To check whether the N tables used in reducing routine total ozone data are accurate (i.e., that the spectrophotometer is calibrated correctly on an absolute scale), special direct sun observations are made according to instructions given in Section 6.4.1. Pairs of observations are required during mornings and/or afternoons when mu is in the range 1.15 to 1.5 and again when mu is between 2.5 and 3. The measurements consist of the usual type of AD-DSGQP and CD-DSGQP observations made especially carefully on days when the total ozone amount remains constant or nearly so. The sky on these days must be relatively free from dust, smoke, or haze particles. Three sets of independent measurements should be made in succession on each of the two double pair wavelengths whenever the special measurements are made.

          Corrections to the N tables can only be determined by assuming that there is no regular diurnal variation in total ozone amount (X) about noon. Consider first observations on A and D wavelengths. Let deltaXAD and deltacos Z be the difference in XAD and cos Z between two observations on the same morning (or afternoon) taken on high and low sun, defining deltaXAD positive when the value nearer noon is the greater. delta cos Z is always taken to be positive. The average values deltaXAD and delta cos Z are then formed over a suitably large number of days, enabling one to calculate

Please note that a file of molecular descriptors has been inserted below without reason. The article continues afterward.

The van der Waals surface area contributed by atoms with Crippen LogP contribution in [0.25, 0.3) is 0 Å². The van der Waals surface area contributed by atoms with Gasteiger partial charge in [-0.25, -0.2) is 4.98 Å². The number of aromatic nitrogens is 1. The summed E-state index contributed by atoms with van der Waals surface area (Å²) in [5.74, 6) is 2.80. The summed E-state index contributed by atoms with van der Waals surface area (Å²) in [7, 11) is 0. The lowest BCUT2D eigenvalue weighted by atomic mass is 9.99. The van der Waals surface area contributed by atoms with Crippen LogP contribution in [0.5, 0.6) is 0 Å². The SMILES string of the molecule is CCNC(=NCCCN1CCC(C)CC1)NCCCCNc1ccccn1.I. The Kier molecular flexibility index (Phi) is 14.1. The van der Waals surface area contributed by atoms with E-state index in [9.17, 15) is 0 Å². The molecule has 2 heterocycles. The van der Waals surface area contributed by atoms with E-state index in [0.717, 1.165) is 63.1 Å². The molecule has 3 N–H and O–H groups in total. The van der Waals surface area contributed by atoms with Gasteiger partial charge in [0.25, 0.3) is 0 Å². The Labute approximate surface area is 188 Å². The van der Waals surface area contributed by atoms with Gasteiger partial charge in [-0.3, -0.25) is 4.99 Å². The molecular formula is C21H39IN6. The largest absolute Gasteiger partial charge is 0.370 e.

ave(deltaXAD) deltaXAD = ------------------- ave(delta cos Z)

          The size of this quantity is an index that may be used to correct the values of NA - ND and XAD. To correct the NA - ND values, decrease them by an amount

[(alpha-alpha')A - (alpha-alpha')D] * deltaXAD,

taking into account the sign of deltaXAD. To correct the XAD ozone values already calculated, reduce them by an amount deltaXAD cos Z.

          In the full analysis, XA, XC, XD, and XCD are examined in the same way. For example, to correct N values given by the N table, decrease them an amount

(alpha-alpha)'A * deltaXA .

          Note that it is possible to calculate XA, XC, and XD values from XAD and XCD observations since, whenever a measurement such as an ADADA is made, the mean observing time for that observation is the same as for measurements on the three A wavelengths alone, or for the two D wavelengths measurements. In calculating XA, XC, and XD, the scattering coefficients (delta - delta') are commonly assumed to be equal to zero if observations are made where the atmosphere is very clear.

          An example of an analysis of data for A wavelengths is given below.